Amerah Shabazz Bridges as a child
By: Amerah Henrene Shabazz-Bridges, BSW
One of the first things one notices about Amerah Shabazz-Bridges is her name. Like biblical characters whose names are emblematic of their faith and struggle, Amerah’s name is a clue that this woman has journeyed long and fought hard. As a victim and survivor of incestuous rape and the by-product of a dysfunctional environment, Amerah is winning the race. She has become one of the most compelling voices on the subject of childhood sexual abuse and has received numerous awards and honors for her work. This is her story.
When I was abused, my boundaries, my right to say no, my sense of control in the world, were violated. I was powerless. The abuse humiliated me, giving me the message that I was of little value. My reality was denied and twisted.
As an 8-year-old, I did not know how to express my pain or fear. I was scared as I stared down the barrel of the 38 snub-nose handgun the perpetrator threatened to kill me with if I told anyone about the sexual abuse. Yet, I could not afford to feel the full extent of the abuse, the fear and the terror. I learned to block out my feelings, and eventually, I learned to simply stop feeling at all. I also learned about betrayal, because I was not believed by the people I loved and trusted. For me, the world was not a safe place. I had to cope with incestuous rape, as well as growing up in a dysfunctional and abusive environment. The person who abused me also emotionally and physically abused my mother as I lay listening in the next room. I lived in constant fear of losing my mother and losing my life.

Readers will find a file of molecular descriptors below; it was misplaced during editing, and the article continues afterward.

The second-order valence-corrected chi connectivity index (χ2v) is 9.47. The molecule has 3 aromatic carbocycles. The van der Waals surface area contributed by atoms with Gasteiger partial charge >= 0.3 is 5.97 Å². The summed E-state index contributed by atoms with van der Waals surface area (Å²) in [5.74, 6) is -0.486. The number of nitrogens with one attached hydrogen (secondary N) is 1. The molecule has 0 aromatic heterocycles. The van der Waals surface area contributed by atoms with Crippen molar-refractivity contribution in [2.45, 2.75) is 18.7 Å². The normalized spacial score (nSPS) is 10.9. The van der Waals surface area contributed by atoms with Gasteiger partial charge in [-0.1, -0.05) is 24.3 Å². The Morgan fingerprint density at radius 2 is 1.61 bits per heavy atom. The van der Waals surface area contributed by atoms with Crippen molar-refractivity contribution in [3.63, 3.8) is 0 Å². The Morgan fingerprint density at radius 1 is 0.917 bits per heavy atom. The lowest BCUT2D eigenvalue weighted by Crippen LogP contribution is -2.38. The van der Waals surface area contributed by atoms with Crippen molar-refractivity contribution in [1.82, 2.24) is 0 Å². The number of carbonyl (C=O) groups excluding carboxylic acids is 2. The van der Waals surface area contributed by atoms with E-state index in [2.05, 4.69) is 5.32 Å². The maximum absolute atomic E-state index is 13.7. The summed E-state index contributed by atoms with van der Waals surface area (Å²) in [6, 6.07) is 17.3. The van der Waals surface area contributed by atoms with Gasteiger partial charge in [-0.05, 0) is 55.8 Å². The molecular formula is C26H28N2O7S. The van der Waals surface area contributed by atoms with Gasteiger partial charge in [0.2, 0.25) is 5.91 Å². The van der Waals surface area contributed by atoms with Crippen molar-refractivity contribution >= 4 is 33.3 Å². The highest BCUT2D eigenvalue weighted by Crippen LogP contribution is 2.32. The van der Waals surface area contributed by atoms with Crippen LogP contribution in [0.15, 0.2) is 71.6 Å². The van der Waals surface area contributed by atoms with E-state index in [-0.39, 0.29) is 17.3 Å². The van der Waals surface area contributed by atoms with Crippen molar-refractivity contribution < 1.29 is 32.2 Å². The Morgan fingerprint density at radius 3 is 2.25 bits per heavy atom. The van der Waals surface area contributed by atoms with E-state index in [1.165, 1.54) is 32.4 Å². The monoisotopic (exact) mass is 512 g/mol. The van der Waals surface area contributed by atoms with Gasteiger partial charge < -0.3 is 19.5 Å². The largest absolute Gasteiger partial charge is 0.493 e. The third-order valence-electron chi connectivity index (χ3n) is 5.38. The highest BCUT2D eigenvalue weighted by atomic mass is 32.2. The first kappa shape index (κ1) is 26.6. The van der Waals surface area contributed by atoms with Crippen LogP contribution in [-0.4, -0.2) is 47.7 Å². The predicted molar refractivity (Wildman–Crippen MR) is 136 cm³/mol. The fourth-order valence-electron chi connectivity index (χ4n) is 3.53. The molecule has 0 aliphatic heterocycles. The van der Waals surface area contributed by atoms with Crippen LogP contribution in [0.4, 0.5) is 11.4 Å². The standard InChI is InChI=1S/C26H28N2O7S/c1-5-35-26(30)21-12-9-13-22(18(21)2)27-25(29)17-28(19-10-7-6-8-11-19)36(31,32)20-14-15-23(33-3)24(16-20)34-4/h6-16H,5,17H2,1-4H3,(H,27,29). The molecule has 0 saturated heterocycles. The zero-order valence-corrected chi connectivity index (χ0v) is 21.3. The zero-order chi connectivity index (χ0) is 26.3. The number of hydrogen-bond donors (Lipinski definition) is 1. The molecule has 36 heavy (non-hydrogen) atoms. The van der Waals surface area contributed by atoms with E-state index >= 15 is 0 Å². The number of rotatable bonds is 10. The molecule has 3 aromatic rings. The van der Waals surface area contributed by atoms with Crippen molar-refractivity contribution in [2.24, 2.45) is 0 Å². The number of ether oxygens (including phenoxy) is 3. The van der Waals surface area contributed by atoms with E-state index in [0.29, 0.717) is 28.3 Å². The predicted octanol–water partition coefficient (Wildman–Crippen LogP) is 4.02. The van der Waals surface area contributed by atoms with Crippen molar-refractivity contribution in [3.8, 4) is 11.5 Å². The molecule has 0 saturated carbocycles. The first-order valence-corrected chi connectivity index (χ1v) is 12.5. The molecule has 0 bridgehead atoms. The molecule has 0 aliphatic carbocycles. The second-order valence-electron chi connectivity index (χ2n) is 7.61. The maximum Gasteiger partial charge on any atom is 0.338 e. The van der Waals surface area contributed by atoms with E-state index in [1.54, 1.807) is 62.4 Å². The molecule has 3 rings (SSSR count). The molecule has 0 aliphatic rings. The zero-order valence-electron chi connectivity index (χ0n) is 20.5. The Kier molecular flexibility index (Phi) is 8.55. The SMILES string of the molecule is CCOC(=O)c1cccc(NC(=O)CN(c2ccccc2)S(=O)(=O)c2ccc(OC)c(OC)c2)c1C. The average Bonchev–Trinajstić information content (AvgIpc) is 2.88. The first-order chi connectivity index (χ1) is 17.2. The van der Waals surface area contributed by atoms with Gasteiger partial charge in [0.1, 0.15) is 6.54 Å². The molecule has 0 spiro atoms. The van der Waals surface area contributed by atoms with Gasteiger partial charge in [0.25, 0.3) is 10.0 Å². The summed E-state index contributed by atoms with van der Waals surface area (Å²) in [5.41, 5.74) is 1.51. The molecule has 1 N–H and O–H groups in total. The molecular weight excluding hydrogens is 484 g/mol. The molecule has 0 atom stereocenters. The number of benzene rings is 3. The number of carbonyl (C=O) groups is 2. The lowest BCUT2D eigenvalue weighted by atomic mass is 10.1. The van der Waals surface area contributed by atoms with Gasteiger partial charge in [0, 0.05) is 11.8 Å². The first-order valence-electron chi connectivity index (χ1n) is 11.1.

In order to survive, I learned what we call in recovery “survivor skills”—unhealthy behaviors. I learned to mask my pain, and I searched for peace and stability in unhealthy relationships, religion, food, and spending. I had grown up with confusing messages about the relationship between sex, love, and trust, so I developed skills for establishing and maintaining nurturing relationships. I became a people pleaser, and I was manipulative. As a teenager and young adult, I was promiscuous. Simply put, I learned to survive.
As a 13-year-old child, I needed validation. I wanted to hear someone say to me, “I believe you. It wasn’t your fault. I’m sorry for what happened to you. I am sorry for the pain and suffering the abuse caused. No one had the right to violate your body.” Instead, I was told, “…he said he didn’t do it. She’s lying.” Later as an adult, when I confronted my parent, I was told, “I thought you could handle it.”